Obama Plans to Sign Executive Order to Target Medicare Waste, Fraud

HealthLeaders Media Staff, November 18, 2009

More than $98 billion in taxpayer money spent by government agencies was wasted in fiscal 2009—with nearly half of it ($54 billion) coming from improper payments related to Medicare fee-for-service, Medicaid, and Medicare Advantage, according to government findings released Tuesday night by the White House.

President Obama is expected to sign an executive order within the week that will focus on eliminating government waste and fraud, particularly in Medicare and other benefit programs. In 2009, the government reported questionable Medicare payments of roughly $36 billion. However, that amount is expected to be revised upward to about $48 billion next year when the Department of Health and Human Services (HHS) converts to a new methodology that will use stricter documentation requirements.

Under the executive order, explained Peter Orszag, director of the Office of Management and Budget (OMB), all federal agencies will maintain a Web site to track improper payments, error rates, and outstanding payments. If an agency fails to meet targets for reducing error rates for two consecutive years, the agency director will be required to directly report to OMB about what new actions they will take to prevent it.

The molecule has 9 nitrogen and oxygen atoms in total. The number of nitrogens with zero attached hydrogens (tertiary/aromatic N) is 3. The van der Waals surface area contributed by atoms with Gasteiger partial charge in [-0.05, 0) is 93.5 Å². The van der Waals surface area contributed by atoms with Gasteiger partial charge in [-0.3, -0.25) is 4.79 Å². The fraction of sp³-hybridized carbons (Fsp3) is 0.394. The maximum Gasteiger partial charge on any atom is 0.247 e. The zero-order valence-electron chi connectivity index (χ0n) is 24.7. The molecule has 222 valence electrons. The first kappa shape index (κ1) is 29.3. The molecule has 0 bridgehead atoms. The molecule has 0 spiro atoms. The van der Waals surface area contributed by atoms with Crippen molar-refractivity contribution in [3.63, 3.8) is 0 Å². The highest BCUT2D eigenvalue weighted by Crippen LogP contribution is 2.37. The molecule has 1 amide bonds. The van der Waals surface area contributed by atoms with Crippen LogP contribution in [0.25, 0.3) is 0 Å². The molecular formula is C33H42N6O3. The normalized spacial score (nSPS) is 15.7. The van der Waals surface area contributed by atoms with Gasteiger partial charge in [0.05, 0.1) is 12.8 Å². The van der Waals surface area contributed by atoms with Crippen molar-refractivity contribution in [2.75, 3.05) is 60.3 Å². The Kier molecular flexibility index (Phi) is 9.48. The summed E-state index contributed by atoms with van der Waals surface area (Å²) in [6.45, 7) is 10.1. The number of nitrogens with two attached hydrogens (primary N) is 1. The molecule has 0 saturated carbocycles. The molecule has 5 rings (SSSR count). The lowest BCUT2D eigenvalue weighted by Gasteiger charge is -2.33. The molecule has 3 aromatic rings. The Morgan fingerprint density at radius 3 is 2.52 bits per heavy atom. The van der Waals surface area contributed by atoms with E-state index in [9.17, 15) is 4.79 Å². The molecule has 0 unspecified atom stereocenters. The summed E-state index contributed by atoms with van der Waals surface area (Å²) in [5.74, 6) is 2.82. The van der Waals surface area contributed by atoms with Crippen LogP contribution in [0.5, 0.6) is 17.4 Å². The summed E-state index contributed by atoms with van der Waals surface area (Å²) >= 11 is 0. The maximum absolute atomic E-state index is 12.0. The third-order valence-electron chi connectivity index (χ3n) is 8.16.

The Obama administration also has indicated that it will seek to impose penalties on government contractors who receive improper payments—giving them incentives to return the money, Orszag said.

The White House announcement came a day after Sen. Charles Grassley (R-IA) introduced legislation addressing Medicare fraud. It calls for giving the federal government more time to pay Medicare providers when waste, fraud, and abuse are suspected.

The current federal law requires that Medicare send payment within a short timeframe—even when there is risk of fraud, waste or abuse, Grassley said in a statement when introducing the bill. "Because of this prompt payment rule, the government puts itself in a position of having to pay and chase Medicare fraud, instead of working to prevent it in the first place."

Grassley estimated that of the $470 billion spent on Medicare, about $60 billion of that spending each year is lost to fraud, waste and abuse. And Medicare expenditures are projected to increase at an average annual rate of 7.1% this year, that rate will grow as well, he said.

Under the bill, called the "Fighting Medicare Payment Fraud Act of 2009," the HHS secretary would be given authority to extend the time period in which payments must be made under the prompt payment rule if it is determined there is a likelihood of fraud, waste or abuse. With this additional time, HHS would be required to conduct closer reviews of the claims in question to make certain they are legitimate.

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